How do you keep a performance venue open for 25 years?
I sat down with Ron Brice, the owner of 3rd and Lindsley, and Kathy Mac, head of audio at the venue, to find out what’s behind their success.
Back in 2001, when the Shure Nashville Artist Relations office opened, it wasn’t long before I started to ask the local audio engineers about the best music venues in town. Longtime Vince Gill FOH engineer Hugh Johnson told me I needed to head over to 3rd and Lindsley. To this day, I am so glad he sent me there. I’ve seen many great shows there, including KT Tunstall before she broke big, Sheryl Crow about six months ago, and some great local talent.
Before it became 3rd and Lindsley, it was a Mexican restaurant called Jose’s. Ron worked on Music Row and often came in for lunch. Sometimes he would never leave.
The owner of Jose’s decided to expand and move to a new location. Ron and a business partner initially put a bid on buying just the contents for a quick turnaround. They bid $ 20,000 and won. When they walked in, everything was still set up like it was ready for business. They decided to reimagine it as a performance venue/restaurant.
One-hundred thousand dollars later, they re-opened. Back then, they could hold 300 people seated. On opening night, they booked a killer local band and sold out. Soon, many other local musicians like Gary Nicholson came in, and it became THE spot for hearing great musicians.
About booking the latest and greatest acts, Ron states, “We’ve always tried to be very progressive and be in front of new stuff that’s breaking out. The other part is, if you find something you like…I think the cream usually rises to the top at some point for all the right reasons. If you keep putting it out there and in front of people, it’s going to grow itself. Lady Antebellum was our every other Tuesday night band for over a year. Little Big Town was also here for a while. They are very talented and awesome people.”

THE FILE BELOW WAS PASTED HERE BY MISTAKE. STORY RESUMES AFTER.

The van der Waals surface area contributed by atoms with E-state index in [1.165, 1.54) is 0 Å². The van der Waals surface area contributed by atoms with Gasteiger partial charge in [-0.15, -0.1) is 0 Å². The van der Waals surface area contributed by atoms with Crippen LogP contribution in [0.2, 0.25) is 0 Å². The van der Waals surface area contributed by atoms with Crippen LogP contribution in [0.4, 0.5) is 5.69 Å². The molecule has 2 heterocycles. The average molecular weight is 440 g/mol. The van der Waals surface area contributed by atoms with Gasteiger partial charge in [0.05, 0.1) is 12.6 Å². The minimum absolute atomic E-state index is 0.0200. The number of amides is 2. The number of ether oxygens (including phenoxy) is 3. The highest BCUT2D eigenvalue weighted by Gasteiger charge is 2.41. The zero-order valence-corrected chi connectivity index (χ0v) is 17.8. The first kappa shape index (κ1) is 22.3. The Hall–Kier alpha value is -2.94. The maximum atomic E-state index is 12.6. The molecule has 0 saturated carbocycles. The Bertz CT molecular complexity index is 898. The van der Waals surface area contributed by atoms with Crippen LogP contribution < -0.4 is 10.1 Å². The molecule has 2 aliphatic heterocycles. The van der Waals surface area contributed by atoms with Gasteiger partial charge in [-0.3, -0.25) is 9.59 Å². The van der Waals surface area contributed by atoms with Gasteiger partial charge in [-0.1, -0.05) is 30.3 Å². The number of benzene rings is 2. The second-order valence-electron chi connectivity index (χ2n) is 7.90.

Caring About the Artists
“When I look for staff,” Kathy explains, “I’m looking for someone who truly cares about the artists. If you have a staff that cares for the artists, the artists are going to have their best show.” Ron adds, “It can be a grind running shows and dealing with incoming bands. All of our sound people are very even-keeled, very professional. They know when to step forward, when to step back, and when to pitch in. It’s important to be prepared and know what’s going to happen.”
“I’m not going to tell you that I’m smarter than the next guy,” Ron continues, “but I am smart enough to realize that music is our product. You need to be artist friendly. Artists want the best production and the best equipment. We’ve got great equipment, thanks to you guys [Shure] and all the other folks we work with.”
Kathy adds, “I think the reason I stayed is not just because we are friends but because you actually like music. I’ve had times when you’d call me and say, ‘You need to come down and hear these guys. I can’t believe how good they sound,’ and that drives us, from a production standpoint, to get better.”
The Right Mix: Technology and Artistry
When it comes to hiring the audio staff, Kathy says, “Generally, when I look for engineers, Ron will tell you I’m the pickiest person on the planet. Over the years, we’ve been very fortunate to have engineers with great attitudes who can really hear whether something is right or not and know what to do to fix it, but not get so hung up on the technology that they forget to listen. I’ve had some interns get so hung up on the technology that they forget to listen to what they are actually doing. The technology is there to work for them, not against them.”
“We try to just be nice,” Kathy concludes. “A lot of people come into a venue EXPECTING for it to be tough to do, EXPECTING people to be hard to get along with. They are always disarmed when they come here. We bring our A game for everyone. I’ve always believed in two things: attitude and ears. If our engineers have those, you can teach them everything else.”